Fabricating After Finishing – Not Recommended

Bending and forming of high-performance PVDF coated aluminum – often referred to as post forming- is a common practice by many in the industry. However, the three largest architectural paint manufacturers, Akzo Nobel, PPG and Valspar do not recommend  this practice. They caution that great care should be taken if the aluminum is formed after painting.

All three paint manufacturer warranties state that the warranty is void if any fabricating operation damages the coating, or damages the substrate to an extent that the coating film is compromised, delaminated or degradated.

Akzo Nobel, PPG and Valspar offer several warnings against post forming finished aluminum:

  • Post forming the coated aluminum substrate will open small micro cracks in the
    paint and pretreatment, which will leave the bare substrate at risk for failure. While PVDF coatings are  flexible, they are not super flexible; as a result, when forming  the substrate, stress is put on the coating either at the surface (adhesion failure) or within the coating (cracking) and corrosion can set in.
  • Warming the aluminum prior to bending, with a purpose to increase flexibility of the

    Fracturing of mil aluminum

    aluminum and its coating, can cause the surface to soften and make it much more susceptible to scratching and marring.

  • Bending of heavy extrusions that have been heat-treated can result in cracking the aluminum and paint film.
  • Improper set-up of press/brake or forming die can damage the paint film.
  • Fracturing or cracking is not necessarily related to the paint coating, but can, and often is, related to the aluminum alloy and the flexibility of the aluminum in post-forming. The aluminum has a tendency to fracture and crack underneath the paint film.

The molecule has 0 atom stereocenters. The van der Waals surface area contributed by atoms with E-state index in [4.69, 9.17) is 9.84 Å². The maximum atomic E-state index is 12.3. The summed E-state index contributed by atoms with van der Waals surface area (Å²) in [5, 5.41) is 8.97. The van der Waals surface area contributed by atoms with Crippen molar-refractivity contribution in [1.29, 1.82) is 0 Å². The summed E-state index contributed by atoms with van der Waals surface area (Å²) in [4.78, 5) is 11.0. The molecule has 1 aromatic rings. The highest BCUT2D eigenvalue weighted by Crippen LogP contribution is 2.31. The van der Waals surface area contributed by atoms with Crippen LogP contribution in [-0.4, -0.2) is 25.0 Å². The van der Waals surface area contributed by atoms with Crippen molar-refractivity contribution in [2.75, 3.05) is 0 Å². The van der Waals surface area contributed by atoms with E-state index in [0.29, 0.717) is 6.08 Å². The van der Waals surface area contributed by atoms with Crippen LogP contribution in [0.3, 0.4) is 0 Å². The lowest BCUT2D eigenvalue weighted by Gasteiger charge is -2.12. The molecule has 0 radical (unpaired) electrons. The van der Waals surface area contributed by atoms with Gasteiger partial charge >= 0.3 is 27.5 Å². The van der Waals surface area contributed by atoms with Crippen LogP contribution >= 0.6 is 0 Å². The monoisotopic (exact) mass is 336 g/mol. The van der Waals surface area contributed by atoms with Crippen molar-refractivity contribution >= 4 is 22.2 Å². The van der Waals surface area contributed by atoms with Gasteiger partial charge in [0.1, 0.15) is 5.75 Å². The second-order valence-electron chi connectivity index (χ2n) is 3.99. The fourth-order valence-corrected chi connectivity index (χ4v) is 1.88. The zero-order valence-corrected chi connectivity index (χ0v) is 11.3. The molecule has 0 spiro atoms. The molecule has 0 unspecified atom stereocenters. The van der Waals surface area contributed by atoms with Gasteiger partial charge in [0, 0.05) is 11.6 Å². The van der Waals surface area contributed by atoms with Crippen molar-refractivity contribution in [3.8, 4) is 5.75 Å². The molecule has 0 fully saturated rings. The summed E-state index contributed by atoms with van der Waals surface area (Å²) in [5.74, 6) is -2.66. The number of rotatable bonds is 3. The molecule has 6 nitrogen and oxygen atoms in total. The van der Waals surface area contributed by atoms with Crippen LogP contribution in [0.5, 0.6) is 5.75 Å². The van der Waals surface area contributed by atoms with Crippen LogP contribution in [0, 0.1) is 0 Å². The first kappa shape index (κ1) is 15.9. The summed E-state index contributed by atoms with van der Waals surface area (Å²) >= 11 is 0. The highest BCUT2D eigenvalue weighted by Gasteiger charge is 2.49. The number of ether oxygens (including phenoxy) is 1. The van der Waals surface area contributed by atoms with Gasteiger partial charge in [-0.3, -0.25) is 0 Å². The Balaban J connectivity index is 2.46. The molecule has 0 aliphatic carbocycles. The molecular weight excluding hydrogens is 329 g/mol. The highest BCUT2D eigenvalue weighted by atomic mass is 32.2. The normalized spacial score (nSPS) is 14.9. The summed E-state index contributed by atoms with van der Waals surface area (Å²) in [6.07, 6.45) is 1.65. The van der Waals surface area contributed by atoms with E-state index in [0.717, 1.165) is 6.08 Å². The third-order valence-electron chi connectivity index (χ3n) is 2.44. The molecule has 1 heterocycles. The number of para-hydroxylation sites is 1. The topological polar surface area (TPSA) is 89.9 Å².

• Severe bending on a small radius can cause cracking of the aluminum substrate, which will result in cracking of the paint film.   .

Here is an example of brake metal that was post formed. A series of AAMA 2605 tests
were conducted including cross hatch, direct impact and pencil hardness. These test results indicate no issues with the paint, its application, or performance. Although the paint was compromised on the bend, all testing passed – even that done right next to the bend area.

It is always best practice to form the aluminum prior to painting.

2 thoughts on “Fabricating After Finishing – Not Recommended

  1. I can appreciate the warning for post bending heavy extrusions, however there should also be some type of guide line stating up to what gauge aluminum could be post bent without having crazing, as we all know the curtain wall industry and metal panel both post bend metal, and if we are ordering aluminum 0.50 you would think that before your priced these flats sheet you would ask what the customer is using it for so that you could provide an explanation stating that you cannot post bend your product that is post painted in lieu of having an un happy customer like Massey Glass, we also work with other manufacturers that coil paint and I guess this unhappy customer will have to review every project and coil paint in lieu of psot painting.

    • Good afternoon JR,

      Thank you for your post and I can certainly understand your position and concern. The challenge is there is no definitive thickness of sheet where crazing will necessarily become an issue. Various factors like alloy, temper, paint type, solid color versus mica/metallic, tooling, degree of bend, and material thickness, as well as many other conditions can all be factors. These many variables are one reason why manufacturers don’t warrant post formed materials, and Linetec has always communicated finishing after forming as best practice. As you state post forming is common practice in our industry and there are many companies like Linetec providing finished flat sheet or prefinished coil. While we don’t often hear of people having issues with post forming, there will always be occurrences where there is failure and discontent as a result. It is for this reason Linetec tries to communicate to the industry as we did in the blog you referenced to make people aware of the inherent dangers with processing materials in specific ways. We certainly appreciate Massey Glass’s business and don’t want you to be an unhappy customer. We welcome you to contact us at any time if you have questions regarding any of the services we provide. While we will not be able to tell you if a paint finish will craze on a specific thickness of sheet, we may be able to identify a different solution we feel will provide a better end result.

      Thanks again for your post.
      Jon Close

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